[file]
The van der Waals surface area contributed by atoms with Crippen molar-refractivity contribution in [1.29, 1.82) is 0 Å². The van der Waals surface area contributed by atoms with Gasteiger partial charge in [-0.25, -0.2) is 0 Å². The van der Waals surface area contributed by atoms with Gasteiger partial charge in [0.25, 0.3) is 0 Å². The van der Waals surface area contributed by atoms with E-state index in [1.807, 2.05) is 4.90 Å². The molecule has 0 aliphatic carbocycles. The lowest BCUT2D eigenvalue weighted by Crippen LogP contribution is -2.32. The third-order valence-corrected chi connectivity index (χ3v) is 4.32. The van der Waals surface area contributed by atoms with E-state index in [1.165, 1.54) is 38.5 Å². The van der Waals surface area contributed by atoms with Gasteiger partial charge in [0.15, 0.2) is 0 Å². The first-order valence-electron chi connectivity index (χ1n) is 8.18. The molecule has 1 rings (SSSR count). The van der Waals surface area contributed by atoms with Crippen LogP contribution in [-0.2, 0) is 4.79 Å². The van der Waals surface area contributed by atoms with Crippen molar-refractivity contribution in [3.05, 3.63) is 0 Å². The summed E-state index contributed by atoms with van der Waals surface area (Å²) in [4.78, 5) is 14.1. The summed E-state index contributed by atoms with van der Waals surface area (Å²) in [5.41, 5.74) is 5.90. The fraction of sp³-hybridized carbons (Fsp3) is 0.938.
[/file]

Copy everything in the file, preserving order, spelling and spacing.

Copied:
The van der Waals surface area contributed by atoms with Crippen molar-refractivity contribution in [1.29, 1.82) is 0 Å². The van der Waals surface area contributed by atoms with Gasteiger partial charge in [-0.25, -0.2) is 0 Å². The van der Waals surface area contributed by atoms with Gasteiger partial charge in [0.25, 0.3) is 0 Å². The van der Waals surface area contributed by atoms with E-state index in [1.807, 2.05) is 4.90 Å². The molecule has 0 aliphatic carbocycles. The lowest BCUT2D eigenvalue weighted by Crippen LogP contribution is -2.32. The third-order valence-corrected chi connectivity index (χ3v) is 4.32. The van der Waals surface area contributed by atoms with E-state index in [1.165, 1.54) is 38.5 Å². The van der Waals surface area contributed by atoms with Gasteiger partial charge in [0.15, 0.2) is 0 Å². The first-order valence-electron chi connectivity index (χ1n) is 8.18. The molecule has 1 rings (SSSR count). The van der Waals surface area contributed by atoms with Crippen LogP contribution in [-0.2, 0) is 4.79 Å². The van der Waals surface area contributed by atoms with Crippen molar-refractivity contribution in [3.05, 3.63) is 0 Å². The summed E-state index contributed by atoms with van der Waals surface area (Å²) in [4.78, 5) is 14.1. The summed E-state index contributed by atoms with van der Waals surface area (Å²) in [5.41, 5.74) is 5.90. The fraction of sp³-hybridized carbons (Fsp3) is 0.938.